The other main problem with the series is that it can make one feel a little queasy at the manner in which the female guests are treated. This ranges from the obsessiveness with which Merrion pursues Penny Smith, Mariella Frostrup and Davina McCall to a woman in the street having her breasts groped by Bo Selecta's David Blaine. A blast through the straight-out comedy of the show is fine but Bo Selecta can occasionally appear to be little more than the musings of an emotionally stunted adolescent. If that is the joke, then, like some of the impersonations, it's told too often to be funny.
Bo Selecta has been transferred anamorphically in its original aspect ratio of 1.78:1, as it was shown on Channel 4 in 2002, and doesn't look particularly good. Admittedly Bo Selecta was filmed on video but the transfer onto DVD is noticeably lacking in quality and pausing the DVD will reveal a terrible picture quality, with jagged edges to each character, motion blur and a washed-out look revealing an inability to capture the rich colours in a number of locations. Bo Selecta may have been cheap to produce but it also looks cheap and the makers should have realised the former does not have to mean the latter.
The series is presented in its original 2.0 Stereo audio track and sounds fine if unspectacular. On the plus side, however, the audio track is clean with little noise that can be detected and a bright and immediate impact, even in the scenes with a substantial amount of dialogue.
Bo Selecta is presented with a fair number of extras but few of them add anything to the experience of watching, or even understanding, the show:
Commentary: Star of the series Leigh Francis, in character as Avid Merrion, director Ben Palmer and producer Spencer Millman contribute a commentary to each of the six episodes on the disc but give little away as regards the origin of the show, the development of the impersonations or the reactions to Merrion's comments, preferring instead to offer Francis little more than another opportunity to say tats, sex-wee and fanjita. This commentary is not subtitled.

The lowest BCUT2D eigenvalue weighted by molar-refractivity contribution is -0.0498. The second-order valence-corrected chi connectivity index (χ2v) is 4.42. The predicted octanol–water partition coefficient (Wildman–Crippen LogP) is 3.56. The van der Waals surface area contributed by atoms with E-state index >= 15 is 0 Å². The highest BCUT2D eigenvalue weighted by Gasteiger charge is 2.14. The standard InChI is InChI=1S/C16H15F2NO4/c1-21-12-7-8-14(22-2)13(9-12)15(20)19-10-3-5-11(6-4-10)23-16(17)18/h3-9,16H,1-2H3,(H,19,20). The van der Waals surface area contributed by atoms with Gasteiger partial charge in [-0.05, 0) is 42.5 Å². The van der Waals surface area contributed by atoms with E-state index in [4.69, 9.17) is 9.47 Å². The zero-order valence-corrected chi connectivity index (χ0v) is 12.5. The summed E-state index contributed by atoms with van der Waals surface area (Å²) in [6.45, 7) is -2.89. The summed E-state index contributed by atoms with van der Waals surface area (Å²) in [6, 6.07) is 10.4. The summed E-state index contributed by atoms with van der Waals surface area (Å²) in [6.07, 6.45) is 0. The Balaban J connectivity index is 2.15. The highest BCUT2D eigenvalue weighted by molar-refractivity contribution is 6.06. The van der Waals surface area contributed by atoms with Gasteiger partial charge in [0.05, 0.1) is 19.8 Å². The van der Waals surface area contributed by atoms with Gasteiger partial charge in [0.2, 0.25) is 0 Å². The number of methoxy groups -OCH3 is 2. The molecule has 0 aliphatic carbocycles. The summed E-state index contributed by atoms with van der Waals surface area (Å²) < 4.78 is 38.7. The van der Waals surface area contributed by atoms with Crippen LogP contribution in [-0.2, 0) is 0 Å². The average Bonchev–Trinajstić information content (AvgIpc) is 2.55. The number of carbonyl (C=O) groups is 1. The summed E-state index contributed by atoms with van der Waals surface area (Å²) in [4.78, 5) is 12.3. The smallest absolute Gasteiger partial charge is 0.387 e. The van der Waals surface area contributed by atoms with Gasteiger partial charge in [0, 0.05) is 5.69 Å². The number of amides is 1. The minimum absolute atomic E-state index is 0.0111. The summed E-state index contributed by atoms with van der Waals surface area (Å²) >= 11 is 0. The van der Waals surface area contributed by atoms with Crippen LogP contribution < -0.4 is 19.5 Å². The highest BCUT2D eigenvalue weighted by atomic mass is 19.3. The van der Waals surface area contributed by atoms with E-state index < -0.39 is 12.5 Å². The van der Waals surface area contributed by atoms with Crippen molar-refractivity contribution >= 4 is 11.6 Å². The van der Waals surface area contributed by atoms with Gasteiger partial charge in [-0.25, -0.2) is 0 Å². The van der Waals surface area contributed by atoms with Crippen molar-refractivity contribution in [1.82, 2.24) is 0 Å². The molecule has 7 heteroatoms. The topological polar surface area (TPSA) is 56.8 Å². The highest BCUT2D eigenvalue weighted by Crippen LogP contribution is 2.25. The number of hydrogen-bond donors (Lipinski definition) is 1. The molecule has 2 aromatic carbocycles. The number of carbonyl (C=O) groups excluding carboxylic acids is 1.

Behind The Scenes (11m29s, 1.78:1 Anamorphic, 2.0 Stereo): This is a short feature on the cast and crew speaking about what it's like to work on Bo Selecta. There are also a small number of behind-the-scenes sequences but nothing of any real interest.
Deleted Scenes (1.78:1 Anamorphic, 2.0 Stereo): Following an introduction by Avid Merrion, fifteen deleted scenes follow, some of which are funnier than what appeared in the finished show:
- Gareth Gates #1 (44s)
- David Blaine (1m15s)
- Michael Jackson (28s)
- Gareth Gates #2 (1m54s)
- Geri Halliwell (40s)
- David Blaine (45s)
- Michael Jackson (53s)
- Gareth Gates #3 (1m14s)
- Michael Jackson (53s)
- David Blaine (37s)
- Michael Jackson (21s)
- Gareth Gates #4 (43s)
- Avid's Talk Show (2m53s)
- Michael Jackson (33s)
- Gareth Gates #5 (28s)
The Gareth Gates deleted scenes are the only ones that work as a series of sketches being a parody of John's Not Mad, the episode of QED about a young boy with Tourette's Syndrome. Each deleted scene is subtitled but the associated commentary track on each is not.
Bloop Selecta (13m08s, 1.78:1 Anamorphic, 2.0 Stereo): This is a typical collection of bloopers that, in years to come, will ITV viewers wondering aloud who the guy with the rubber masks is as they sit and watch It'll Be Alright On The Night XVII. As expected, fluffed lines and the cast falling over or bumping into the camera are all present and correct but unless you're the type of viewer that finds a young girl pronouncing Grand Prix as Grand Pricks, there is little of value here.
Craig David's Life Story (9m04s, 1.78:1 Anamorphic, 2.0 Stereo): Presented by Kate Thornton, this contains two interviews with Craig David interspersed with footage from the show. Given that Craig David is one of the show's better characters, this is also one of the better extras.
Trailers (2m14s, 1.85:1 Anamorphic, 2.0 Stereo): This features four trailers from Channel 4's promotion of the series during the showing of the first series.
The main issue with these extras is one that they have in common with the main series, in that the small number of jokes can become repetitive with only the Craig David, Michael Jackson and David Blaine characters standing out.
One suspects that there are few people who are buying this DVD who are not already fans of the television show, given that it is not the type of comedy show that will necessarily appeal to a large audience. Expect it to sit on the shelves of either collectors of comedy television series or students who are well-off enough to afford regular purchases of DVD's. For those more keen on the essentials in life, including better comedy than this, I wouldn't bother - only recommended for devoted fans.